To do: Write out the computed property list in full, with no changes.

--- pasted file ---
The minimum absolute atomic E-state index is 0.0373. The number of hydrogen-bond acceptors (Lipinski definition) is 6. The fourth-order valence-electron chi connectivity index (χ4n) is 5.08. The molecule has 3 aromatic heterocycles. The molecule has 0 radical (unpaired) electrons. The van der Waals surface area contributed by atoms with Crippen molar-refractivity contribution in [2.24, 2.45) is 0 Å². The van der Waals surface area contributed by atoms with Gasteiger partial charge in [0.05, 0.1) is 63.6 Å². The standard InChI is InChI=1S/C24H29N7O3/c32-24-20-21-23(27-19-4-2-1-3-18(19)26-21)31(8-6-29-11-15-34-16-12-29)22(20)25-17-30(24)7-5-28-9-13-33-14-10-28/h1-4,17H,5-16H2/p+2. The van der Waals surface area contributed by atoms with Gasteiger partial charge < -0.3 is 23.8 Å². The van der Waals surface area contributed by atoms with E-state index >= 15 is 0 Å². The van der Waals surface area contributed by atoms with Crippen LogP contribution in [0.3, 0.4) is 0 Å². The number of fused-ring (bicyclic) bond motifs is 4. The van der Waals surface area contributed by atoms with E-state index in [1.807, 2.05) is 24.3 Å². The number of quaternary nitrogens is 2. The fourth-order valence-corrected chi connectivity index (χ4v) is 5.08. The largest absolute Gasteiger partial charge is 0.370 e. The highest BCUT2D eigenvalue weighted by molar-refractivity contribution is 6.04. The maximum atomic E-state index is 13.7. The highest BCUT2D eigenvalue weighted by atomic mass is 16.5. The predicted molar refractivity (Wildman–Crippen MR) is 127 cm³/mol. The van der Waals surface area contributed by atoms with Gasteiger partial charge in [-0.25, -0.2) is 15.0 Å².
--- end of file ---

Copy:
The minimum absolute atomic E-state index is 0.0373. The number of hydrogen-bond acceptors (Lipinski definition) is 6. The fourth-order valence-electron chi connectivity index (χ4n) is 5.08. The molecule has 3 aromatic heterocycles. The molecule has 0 radical (unpaired) electrons. The van der Waals surface area contributed by atoms with Crippen molar-refractivity contribution in [2.24, 2.45) is 0 Å². The van der Waals surface area contributed by atoms with Gasteiger partial charge in [0.05, 0.1) is 63.6 Å². The standard InChI is InChI=1S/C24H29N7O3/c32-24-20-21-23(27-19-4-2-1-3-18(19)26-21)31(8-6-29-11-15-34-16-12-29)22(20)25-17-30(24)7-5-28-9-13-33-14-10-28/h1-4,17H,5-16H2/p+2. The van der Waals surface area contributed by atoms with Gasteiger partial charge < -0.3 is 23.8 Å². The van der Waals surface area contributed by atoms with E-state index >= 15 is 0 Å². The van der Waals surface area contributed by atoms with Crippen LogP contribution in [0.3, 0.4) is 0 Å². The number of fused-ring (bicyclic) bond motifs is 4. The van der Waals surface area contributed by atoms with E-state index in [1.807, 2.05) is 24.3 Å². The number of quaternary nitrogens is 2. The fourth-order valence-corrected chi connectivity index (χ4v) is 5.08. The largest absolute Gasteiger partial charge is 0.370 e. The highest BCUT2D eigenvalue weighted by molar-refractivity contribution is 6.04. The maximum atomic E-state index is 13.7. The highest BCUT2D eigenvalue weighted by atomic mass is 16.5. The predicted molar refractivity (Wildman–Crippen MR) is 127 cm³/mol. The van der Waals surface area contributed by atoms with Gasteiger partial charge in [-0.25, -0.2) is 15.0 Å².